Nothin but a Hound Dog

     I checked my blog email this morning and found that I’d received several letters.  Sorry I haven’t responded; I hope to do so tonight or whenever I can go home.  If you have written to me, please don’t take my lack of response personally.  Things have been WEIRD the last few days.  

      I caught one of my students plagiarizing.  Thank God I caught him before he turned in the essay.  Now I’m in between a rock and a hard place because the student doesn’t want me to talk to his parents about it, but his parents are paying my fee and if the kid flunks his summer school course because he plagiarized wikipedia, Mom and Dad are going to sit me down and ask me–with all justification–“What the hell are we paying you for, Miss Margo?”

     This situation cannot be resolved to the mutual satisfaction of all involved parties.  I anticipate I shall be terminated.  Everyone pays.  Even for the things they didn’t do.  If I have learned anything on the great toll-road of life, it is that. 

      It’s not the end of the world, of course, but I’m not looking forward to it, and I’m used to the $100 a week.  

       Speaking of the great toll-road of life, remember that photo of my father I wrote about in my Father’s Day post…?  The one of him as a little kid…?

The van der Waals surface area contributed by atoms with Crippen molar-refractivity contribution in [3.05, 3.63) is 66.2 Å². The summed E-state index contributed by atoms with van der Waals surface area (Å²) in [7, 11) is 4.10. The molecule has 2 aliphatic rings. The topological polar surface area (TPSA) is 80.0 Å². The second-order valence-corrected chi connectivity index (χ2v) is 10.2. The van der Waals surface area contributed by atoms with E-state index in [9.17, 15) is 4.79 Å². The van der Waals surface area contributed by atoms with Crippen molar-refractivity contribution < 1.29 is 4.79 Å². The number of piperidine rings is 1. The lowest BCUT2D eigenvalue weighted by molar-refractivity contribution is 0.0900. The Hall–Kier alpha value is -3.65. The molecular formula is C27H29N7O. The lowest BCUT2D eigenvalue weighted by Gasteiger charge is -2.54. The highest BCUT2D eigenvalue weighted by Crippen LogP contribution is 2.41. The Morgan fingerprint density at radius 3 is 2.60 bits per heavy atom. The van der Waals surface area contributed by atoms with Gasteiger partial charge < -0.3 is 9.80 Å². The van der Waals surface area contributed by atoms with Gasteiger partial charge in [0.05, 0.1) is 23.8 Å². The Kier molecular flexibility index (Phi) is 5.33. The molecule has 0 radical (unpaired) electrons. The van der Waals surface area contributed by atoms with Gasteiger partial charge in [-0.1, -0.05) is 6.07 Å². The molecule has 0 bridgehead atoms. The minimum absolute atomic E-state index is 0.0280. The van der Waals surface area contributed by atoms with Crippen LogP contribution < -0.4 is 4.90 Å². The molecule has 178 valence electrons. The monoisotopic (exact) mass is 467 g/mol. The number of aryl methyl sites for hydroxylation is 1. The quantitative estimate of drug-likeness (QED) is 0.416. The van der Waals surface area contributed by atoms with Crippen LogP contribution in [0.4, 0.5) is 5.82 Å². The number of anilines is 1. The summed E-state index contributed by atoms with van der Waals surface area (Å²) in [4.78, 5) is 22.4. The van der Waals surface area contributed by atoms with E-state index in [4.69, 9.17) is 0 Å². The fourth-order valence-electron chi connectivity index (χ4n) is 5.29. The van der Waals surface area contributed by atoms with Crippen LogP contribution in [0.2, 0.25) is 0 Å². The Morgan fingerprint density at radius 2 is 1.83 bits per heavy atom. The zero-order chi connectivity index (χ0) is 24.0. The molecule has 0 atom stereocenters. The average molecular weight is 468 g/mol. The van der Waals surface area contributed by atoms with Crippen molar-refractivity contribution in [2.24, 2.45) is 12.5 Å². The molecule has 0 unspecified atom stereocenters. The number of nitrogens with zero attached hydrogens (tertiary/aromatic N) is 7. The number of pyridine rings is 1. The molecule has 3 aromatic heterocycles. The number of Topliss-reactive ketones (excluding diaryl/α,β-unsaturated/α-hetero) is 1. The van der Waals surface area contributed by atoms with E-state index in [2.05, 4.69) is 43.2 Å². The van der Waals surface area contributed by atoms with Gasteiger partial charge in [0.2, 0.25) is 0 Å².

Here it is–I took a photo of it.  I’ve re-discovered many interesting photographs recently because I’ve been Spring Cleaning and reorganizing my household.  Maybe I’ll put some of them on my blog.

     Anyway, this image should be safe to post–I believe it is the only one in existence. 

      I noticed something new in the photo…something I’d never seen before.

      See the dog underneath the porch…?   You can see the nose and bright eye peeping out just underneath the second step. 

     My father remembered that dog, a mixed-breed hound.  He felt compassion for it (to his credit, I never saw him treat any animal with anything other than friendliness and respect).  Like most dependent and vulnerable creatures, that hound’s experience with my grandfather proved to be wretched and invariably lethal. 


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